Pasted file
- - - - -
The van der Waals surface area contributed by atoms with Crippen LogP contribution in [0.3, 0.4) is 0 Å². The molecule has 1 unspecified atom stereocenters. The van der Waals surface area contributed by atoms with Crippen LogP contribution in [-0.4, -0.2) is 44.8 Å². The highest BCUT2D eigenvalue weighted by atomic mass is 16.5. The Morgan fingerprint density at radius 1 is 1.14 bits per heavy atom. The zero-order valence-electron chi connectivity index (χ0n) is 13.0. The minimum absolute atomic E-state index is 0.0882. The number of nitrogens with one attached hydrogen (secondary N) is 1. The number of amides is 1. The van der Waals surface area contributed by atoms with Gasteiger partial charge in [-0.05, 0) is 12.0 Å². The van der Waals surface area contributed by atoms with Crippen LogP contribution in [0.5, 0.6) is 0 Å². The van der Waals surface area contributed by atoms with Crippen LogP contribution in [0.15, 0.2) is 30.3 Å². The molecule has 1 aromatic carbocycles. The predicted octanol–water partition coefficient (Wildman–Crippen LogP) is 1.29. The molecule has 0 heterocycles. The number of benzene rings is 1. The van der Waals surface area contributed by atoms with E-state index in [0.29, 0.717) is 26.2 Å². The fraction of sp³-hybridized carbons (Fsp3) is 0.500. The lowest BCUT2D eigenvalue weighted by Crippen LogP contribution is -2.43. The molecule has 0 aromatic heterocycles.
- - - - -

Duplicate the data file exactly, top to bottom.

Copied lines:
The van der Waals surface area contributed by atoms with Crippen LogP contribution in [0.3, 0.4) is 0 Å². The molecule has 1 unspecified atom stereocenters. The van der Waals surface area contributed by atoms with Crippen LogP contribution in [-0.4, -0.2) is 44.8 Å². The highest BCUT2D eigenvalue weighted by atomic mass is 16.5. The Morgan fingerprint density at radius 1 is 1.14 bits per heavy atom. The zero-order valence-electron chi connectivity index (χ0n) is 13.0. The minimum absolute atomic E-state index is 0.0882. The number of nitrogens with one attached hydrogen (secondary N) is 1. The number of amides is 1. The van der Waals surface area contributed by atoms with Gasteiger partial charge in [-0.05, 0) is 12.0 Å². The van der Waals surface area contributed by atoms with Crippen LogP contribution in [0.5, 0.6) is 0 Å². The van der Waals surface area contributed by atoms with Crippen LogP contribution in [0.15, 0.2) is 30.3 Å². The molecule has 1 aromatic carbocycles. The predicted octanol–water partition coefficient (Wildman–Crippen LogP) is 1.29. The molecule has 0 heterocycles. The number of benzene rings is 1. The van der Waals surface area contributed by atoms with E-state index in [0.29, 0.717) is 26.2 Å². The fraction of sp³-hybridized carbons (Fsp3) is 0.500. The lowest BCUT2D eigenvalue weighted by Crippen LogP contribution is -2.43. The molecule has 0 aromatic heterocycles.